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Ashe Explains Problems of Davis Cup Captains : Tells Why He Objected to Requirement That Players Sign a Code of Conduct

Times Staff Writer

Arthur Ashe has been at it too long to get angry anymore about tennis politics. And the outspoken Ashe doesn’t mind making other people fume. In fact, he rather likes it.

He hasn’t toned it down in the least throughout the years. He began as a target of controversy himself, a black a man who helped break the color barrier in tennis.

While Ashe was winning Wimbledon and the U.S. Open with grace through the ‘60s and ‘70s, thanking all the right people, he was also speaking out for athletes’ rights and suggesting ways to improve the structure of tennis.

While Ashe was the model of decorum on the court, he was also working zealously behind the scenes to open the game to minorities and the disadvantaged. He talked about putting something back into the sport in an era when players were just testing the limits of how much tennis could give them.

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So, when Ashe resigned last week after five years as captain of the U.S. Davis Cup, it was another blip in the line of his success. Ashe turned in his resignation less than a day after reports had circulated that he had been asked to step down.

“They (Davis Cup Committee) wanted to make a change, I said fine,” Ashe said. He was in Los Angeles Friday to receive the first J.D. Morgan Award for his contribution to college tennis. Ashe played for Morgan at UCLA. The award was given in conjunction with the Volvo Tennis/All-American tournament at the Los Angeles Tennis Center at UCLA.

Ashe’s resignation may be seen as a lateral move. He was named Davis Cup vice chairman, with a possibility of being named chairman at some point. Ashe said he expects a new captain to be named within a week.

Ashe captained the team five years, winning the cup twice. His tenure was one of the longest. “We really haven’t had captains who stay on, shall we say-- ad nauseam , some people would say-- ad infinitum ,” he said.

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It is believed that the Davis Cup Committee, as well as some officials in the U.S. Tennis Assn., were hoping to bring in new blood, perhaps blood not so warm as Ashe’s. Ashe had often been critical of the U.S. Davis Cup system, which brings selected professional players together twice a year in international competition.

Recently, Ashe ran afoul of the committee after its controversial decision requiring players to sign a code of conduct in an attempt to eradicate unsportsmanlike behavior. Outbursts by John McEnroe, among others, marred recent Davis Cup matches.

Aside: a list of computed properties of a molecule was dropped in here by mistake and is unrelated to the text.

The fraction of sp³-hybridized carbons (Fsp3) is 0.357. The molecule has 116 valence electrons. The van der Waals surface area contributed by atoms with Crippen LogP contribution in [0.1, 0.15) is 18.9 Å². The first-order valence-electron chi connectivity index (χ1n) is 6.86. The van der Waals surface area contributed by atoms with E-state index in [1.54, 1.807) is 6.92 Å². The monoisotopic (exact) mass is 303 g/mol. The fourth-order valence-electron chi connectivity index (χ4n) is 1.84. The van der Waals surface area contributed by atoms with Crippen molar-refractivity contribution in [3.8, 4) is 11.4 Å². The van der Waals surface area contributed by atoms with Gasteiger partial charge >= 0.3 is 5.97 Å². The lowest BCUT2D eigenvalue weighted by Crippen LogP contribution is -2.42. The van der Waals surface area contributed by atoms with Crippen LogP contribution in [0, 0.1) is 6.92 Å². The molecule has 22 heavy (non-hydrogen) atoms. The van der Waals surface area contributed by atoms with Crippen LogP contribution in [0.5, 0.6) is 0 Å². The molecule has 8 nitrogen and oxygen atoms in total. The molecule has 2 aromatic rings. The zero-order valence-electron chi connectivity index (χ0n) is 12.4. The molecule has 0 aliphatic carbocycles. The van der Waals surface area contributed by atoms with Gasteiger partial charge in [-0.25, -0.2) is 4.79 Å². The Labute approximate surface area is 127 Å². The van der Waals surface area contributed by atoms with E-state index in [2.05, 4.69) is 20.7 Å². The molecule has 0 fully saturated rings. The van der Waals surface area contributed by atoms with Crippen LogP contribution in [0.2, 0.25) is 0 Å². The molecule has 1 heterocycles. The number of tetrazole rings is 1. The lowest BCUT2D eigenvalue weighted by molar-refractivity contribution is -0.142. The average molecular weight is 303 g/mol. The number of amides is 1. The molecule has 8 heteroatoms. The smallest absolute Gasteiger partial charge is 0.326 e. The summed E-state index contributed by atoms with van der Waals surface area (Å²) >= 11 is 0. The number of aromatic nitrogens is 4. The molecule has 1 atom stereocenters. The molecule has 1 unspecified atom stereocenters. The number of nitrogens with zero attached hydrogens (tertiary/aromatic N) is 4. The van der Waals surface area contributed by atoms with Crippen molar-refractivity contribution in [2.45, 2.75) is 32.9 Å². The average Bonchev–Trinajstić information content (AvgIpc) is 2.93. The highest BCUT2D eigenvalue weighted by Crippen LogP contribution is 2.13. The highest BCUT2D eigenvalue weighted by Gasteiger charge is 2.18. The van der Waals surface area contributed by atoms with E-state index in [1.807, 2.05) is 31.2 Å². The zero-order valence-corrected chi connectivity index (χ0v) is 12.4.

Ashe clashed with officials over the requirement, and McEnroe, Jimmy Connors and Vitas Gerulaitis refused to sign. They were asked to join this year’s team.

“I think it was well known that I didn’t want to see the code put in writing,” Ashe said. “I was all for the code. I think if any American wants to play for his country, he will behave in a fitting manner.

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“I just didn’t think grown men and women should have to put their names to that. The penalty for misbehaving is the same if you sign or don’t.”

It wasn’t the first difficult moment for Ashe during his tenure. He was criticized because the U.S. team didn’t win, although as he points out, the job of the captain is to choose the team and decide who plays singles.

The three losses, to Argentina, Sweden and West Germany, occurred on clay, the surface on which American players are at their weakest.

“A Davis Cup captain does not have the same authority of (Laker coach) Pat Riley,” Ashe said. “You can’t pull McEnroe down if he misbehaves. You can’t fine them. You can’t not put somebody on the team just because he’s not liked. You simply have to make do with what you’ve got. They only play one or two times a year.”

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Not only did Ashe have problems “coaching” Davis Cup teams, he increasingly had difficulty recruiting players for them. Connors was not faithful to Davis Cup. McEnroe was, but he complained about everything in sight. It became trendy for players to hang up when Davis Cup called.

“I don’t think we’ll have any more American players who don’t want to play for Davis Cup,” Ashe said. “I think those days are gone. I think we can change that sort of thinking in the minds of some players.”

Ashe had quadruple bypass heart surgery six years ago but he remains vigorous, although not as active physically as he once was. That doesn’t mean, though, that he’s not still an activist. Early this year he was one of a group of 52 who were arrested during an anti-apartheid demonstration in front of the South African Embassy in Washington.

Friday, he was full of ideas for making college tennis stronger, and full of ways to bring the game to Third World nations.

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“Something like the Olympics really helped tennis in the Third World,” Ashe said. “The sports officials can see the positive benefits that accrue to the country that wins a gold medal.”

Ashe will continue to spread the word as long as there is a forum and people are willing to sit for a while and listen. He isn’t likely to change, no matter how much the tennis Establishment tries to change him.

Seeded players continued to fall in the Volvo/All-American tournament. Top-seeded Jim Grabb of Stanford was beaten in Friday’s quarterfinals by Bobby Blair of Arkansas, 7-6 (8-6), 2-6, 6-3. Bruce Man Song Hing of UC Irvine defeated No. 3 seeded Richey Reneberg of Southern Methodist, 1-6, 6-2, 6-3.

The tournament will resume with the semifinals today at noon.

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